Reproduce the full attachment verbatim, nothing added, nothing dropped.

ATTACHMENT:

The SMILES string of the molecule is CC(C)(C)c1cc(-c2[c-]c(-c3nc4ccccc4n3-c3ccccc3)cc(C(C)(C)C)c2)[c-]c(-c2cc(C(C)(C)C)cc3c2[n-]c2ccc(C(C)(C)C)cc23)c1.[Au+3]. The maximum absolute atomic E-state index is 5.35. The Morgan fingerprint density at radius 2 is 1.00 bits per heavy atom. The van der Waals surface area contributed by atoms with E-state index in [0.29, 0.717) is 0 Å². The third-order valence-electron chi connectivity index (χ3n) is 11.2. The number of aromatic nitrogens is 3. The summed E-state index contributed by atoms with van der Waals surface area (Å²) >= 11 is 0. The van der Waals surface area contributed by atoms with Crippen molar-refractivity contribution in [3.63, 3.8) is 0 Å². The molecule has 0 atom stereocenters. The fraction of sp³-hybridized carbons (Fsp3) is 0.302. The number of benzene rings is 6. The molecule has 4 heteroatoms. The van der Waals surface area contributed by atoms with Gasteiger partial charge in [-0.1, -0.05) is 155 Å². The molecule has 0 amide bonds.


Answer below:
The SMILES string of the molecule is CC(C)(C)c1cc(-c2[c-]c(-c3nc4ccccc4n3-c3ccccc3)cc(C(C)(C)C)c2)[c-]c(-c2cc(C(C)(C)C)cc3c2[n-]c2ccc(C(C)(C)C)cc23)c1.[Au+3]. The maximum absolute atomic E-state index is 5.35. The Morgan fingerprint density at radius 2 is 1.00 bits per heavy atom. The van der Waals surface area contributed by atoms with E-state index in [0.29, 0.717) is 0 Å². The third-order valence-electron chi connectivity index (χ3n) is 11.2. The number of aromatic nitrogens is 3. The summed E-state index contributed by atoms with van der Waals surface area (Å²) >= 11 is 0. The van der Waals surface area contributed by atoms with Crippen molar-refractivity contribution in [3.63, 3.8) is 0 Å². The molecule has 0 atom stereocenters. The fraction of sp³-hybridized carbons (Fsp3) is 0.302. The number of benzene rings is 6. The molecule has 4 heteroatoms. The van der Waals surface area contributed by atoms with Gasteiger partial charge in [-0.1, -0.05) is 155 Å². The molecule has 0 amide bonds.